Josh Perkins
1 June 2018
I often joke that I have an undeniably Californian disposition; a product of being born in San Diego and educated in Berkeley. But, New York City always had a distinct magnetism to me. I am sure it has a similar effect on anyone who grew up watching Sex and the City reruns on hot summer afternoons when parents weren’t around to protest. It was a pull that I could no longer deny, so here I am, writing about life in New York kind of like Carrie Bradshaw, just without the money and the hair.

New York City is known for a number of things: fashion, banking, callous rudeness, and pests. So, I guess I shouldn’t have been surprised when I flip on the lights to my summer sublet and I see small flashes of copper scurrying into the dark recesses of the apartment. I’m less surprised than disgusted. The apartment is on the Upper West Side of Manhattan—109th and Amsterdam. This far uptown, the roads get narrower, the residents older and the subway stops less frequent. The buildings have a worn brick façade that means they are either very old or are made to look like it.

Cockroaches, at least the New York variety, have a moist, oily sheen to them that screams disease vector. I grab a paper towel and squash my first victim against the countertop. The exterminator wouldn’t come for another two days so the cockroaches and I are unwilling roommates for the time being. The first night, I avoid the kitchen and the bathroom and huddle in my bedroom for refuge from the main roach colony.

I couldn’t do so forever. I wake up and head to the bathroom; the discarded carcasses of cockroaches are spewed in the corner behind the door. I look for a weapon and I take the bottom of the soap dispenser to smash some more against the wall. No luck. Cockroaches have an unmatched propensity for survival, humans, on the other hand, have a strange attraction to self-destruction. Global warming might be the end of us and this apartment might be the end of me. Evolutionarily, I am no match for an insect that has survived since the early Jurassic period. Kill as many as you like but there are always more when you return.

It’s a commonly held and largely unconfirmed belief that cockroaches are as disgusted by humans as we are by them. It’s why they run away when you enter a room and you only see them in quick flashes. They are, perhaps, New York’s only non-confrontation residents. But to hell with the entomologists. Disgust is a complex emotion beyond the capacity of a tiny insect brain and I don’t think these cockroaches are capable of thinking beyond their innate desire to terrorize me.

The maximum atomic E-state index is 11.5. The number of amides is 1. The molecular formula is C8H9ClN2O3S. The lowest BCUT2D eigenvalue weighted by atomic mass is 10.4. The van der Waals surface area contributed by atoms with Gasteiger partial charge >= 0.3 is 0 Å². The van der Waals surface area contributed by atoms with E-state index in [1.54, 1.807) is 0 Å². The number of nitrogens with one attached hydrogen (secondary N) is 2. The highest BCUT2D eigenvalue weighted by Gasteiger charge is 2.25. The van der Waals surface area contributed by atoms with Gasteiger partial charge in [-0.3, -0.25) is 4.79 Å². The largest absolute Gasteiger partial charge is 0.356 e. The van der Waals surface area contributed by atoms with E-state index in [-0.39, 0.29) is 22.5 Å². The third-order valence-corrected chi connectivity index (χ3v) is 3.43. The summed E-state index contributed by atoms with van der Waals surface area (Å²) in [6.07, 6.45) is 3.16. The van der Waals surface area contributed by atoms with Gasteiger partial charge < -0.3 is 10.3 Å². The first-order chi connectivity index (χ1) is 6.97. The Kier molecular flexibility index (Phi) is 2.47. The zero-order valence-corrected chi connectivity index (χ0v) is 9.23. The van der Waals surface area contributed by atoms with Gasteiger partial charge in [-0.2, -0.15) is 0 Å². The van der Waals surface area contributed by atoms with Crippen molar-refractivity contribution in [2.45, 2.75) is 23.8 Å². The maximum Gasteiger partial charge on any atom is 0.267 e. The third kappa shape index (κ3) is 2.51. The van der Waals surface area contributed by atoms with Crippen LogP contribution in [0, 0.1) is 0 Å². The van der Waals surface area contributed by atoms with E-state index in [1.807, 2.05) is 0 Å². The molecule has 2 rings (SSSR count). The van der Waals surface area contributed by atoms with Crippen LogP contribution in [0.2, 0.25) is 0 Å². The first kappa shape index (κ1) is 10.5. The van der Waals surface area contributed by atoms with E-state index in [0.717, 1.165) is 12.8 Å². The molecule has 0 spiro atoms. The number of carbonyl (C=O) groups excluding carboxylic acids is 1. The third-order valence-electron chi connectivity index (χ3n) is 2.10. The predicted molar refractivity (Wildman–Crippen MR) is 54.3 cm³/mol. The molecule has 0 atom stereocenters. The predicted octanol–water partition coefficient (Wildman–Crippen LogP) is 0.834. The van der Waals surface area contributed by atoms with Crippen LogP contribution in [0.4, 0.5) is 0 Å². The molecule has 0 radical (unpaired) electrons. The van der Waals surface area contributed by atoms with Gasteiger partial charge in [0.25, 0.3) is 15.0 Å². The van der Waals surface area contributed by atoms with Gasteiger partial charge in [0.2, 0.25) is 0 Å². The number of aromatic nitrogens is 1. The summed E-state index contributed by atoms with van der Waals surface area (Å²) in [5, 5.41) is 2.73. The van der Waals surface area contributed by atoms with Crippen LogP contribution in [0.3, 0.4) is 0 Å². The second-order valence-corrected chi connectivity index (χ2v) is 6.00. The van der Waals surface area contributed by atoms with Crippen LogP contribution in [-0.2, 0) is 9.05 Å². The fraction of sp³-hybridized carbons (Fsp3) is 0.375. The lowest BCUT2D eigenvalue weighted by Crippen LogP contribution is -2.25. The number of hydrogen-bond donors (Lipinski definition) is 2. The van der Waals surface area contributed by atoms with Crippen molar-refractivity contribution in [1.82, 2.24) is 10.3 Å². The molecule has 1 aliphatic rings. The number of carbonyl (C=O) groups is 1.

Outside the bathroom, I hear the rustling of my human roommates, but when I open the door they’re gone, crawled back to the darkness of their individual bedrooms. They have more in common with the cockroaches than perhaps humans should and seem remarkably unbothered by the stranger now occupying the bedroom down the hall. They are also comfortable cohabitating with cockroaches so maybe we’re better off not knowing each other for the time being.

I open the refrigerator, it’s empty aside from some milk, a couple of old cheese singles, eggs that have likely spoiled and, of course, more cockroaches. I open one of the kitchen cabinets and a few cockroaches fall onto the counter and run away. There is a broom by the trashcan but judging from the floor, I don’t think it’s been used in the past year. What sort of people live like this? I leave early, take the subway to Penn Station and mull around midtown wondering if I can find a way to avoid the apartment until the exterminator comes the next day.

I think: maybe this is just how New Yorkers live. Perhaps this is the penance we all must pay. Have New York’s famous residents ever had to kill cockroaches with wads of toilet paper every time they use the bathroom? I picture Anna Wintour crushing bugs with her immaculately manicured hands and cling to the image to assure myself that life in New York won’t be a bug themed horror film for much longer.

The exterminator arrives like the second coming of the Messiah. When he finishes he tells me: “So now that I sprayed they’re all going to start to crawl out” and “it will take another two months for them all to die.” I leave in three. Needless to say, this isn’t my Carrie Bradshaw, Sex and the City fantasy.